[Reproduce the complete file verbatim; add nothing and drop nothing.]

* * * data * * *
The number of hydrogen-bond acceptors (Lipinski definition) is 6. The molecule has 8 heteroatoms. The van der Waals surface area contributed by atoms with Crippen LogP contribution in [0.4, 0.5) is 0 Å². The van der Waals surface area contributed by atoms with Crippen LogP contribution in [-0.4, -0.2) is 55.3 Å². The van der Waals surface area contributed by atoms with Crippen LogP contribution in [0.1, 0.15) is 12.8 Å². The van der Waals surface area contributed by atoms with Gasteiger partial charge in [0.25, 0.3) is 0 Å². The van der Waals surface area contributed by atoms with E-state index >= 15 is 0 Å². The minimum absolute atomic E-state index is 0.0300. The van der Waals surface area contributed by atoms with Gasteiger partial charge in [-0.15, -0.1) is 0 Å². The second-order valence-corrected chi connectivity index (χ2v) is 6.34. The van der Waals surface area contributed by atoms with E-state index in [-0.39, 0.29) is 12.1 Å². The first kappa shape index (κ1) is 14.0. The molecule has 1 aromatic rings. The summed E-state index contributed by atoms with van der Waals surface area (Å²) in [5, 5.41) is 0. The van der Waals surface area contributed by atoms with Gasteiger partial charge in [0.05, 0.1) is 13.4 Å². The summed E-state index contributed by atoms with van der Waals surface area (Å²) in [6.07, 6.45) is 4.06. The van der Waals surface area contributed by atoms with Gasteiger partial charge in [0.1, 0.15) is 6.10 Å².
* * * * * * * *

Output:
The number of hydrogen-bond acceptors (Lipinski definition) is 6. The molecule has 8 heteroatoms. The van der Waals surface area contributed by atoms with Crippen LogP contribution in [0.4, 0.5) is 0 Å². The van der Waals surface area contributed by atoms with Crippen LogP contribution in [-0.4, -0.2) is 55.3 Å². The van der Waals surface area contributed by atoms with Crippen LogP contribution in [0.1, 0.15) is 12.8 Å². The van der Waals surface area contributed by atoms with Gasteiger partial charge in [0.25, 0.3) is 0 Å². The van der Waals surface area contributed by atoms with E-state index >= 15 is 0 Å². The minimum absolute atomic E-state index is 0.0300. The van der Waals surface area contributed by atoms with Gasteiger partial charge in [-0.15, -0.1) is 0 Å². The second-order valence-corrected chi connectivity index (χ2v) is 6.34. The van der Waals surface area contributed by atoms with E-state index in [-0.39, 0.29) is 12.1 Å². The first kappa shape index (κ1) is 14.0. The molecule has 1 aromatic rings. The summed E-state index contributed by atoms with van der Waals surface area (Å²) in [5, 5.41) is 0. The van der Waals surface area contributed by atoms with Gasteiger partial charge in [0.05, 0.1) is 13.4 Å². The summed E-state index contributed by atoms with van der Waals surface area (Å²) in [6.07, 6.45) is 4.06. The van der Waals surface area contributed by atoms with Gasteiger partial charge in [0.1, 0.15) is 6.10 Å².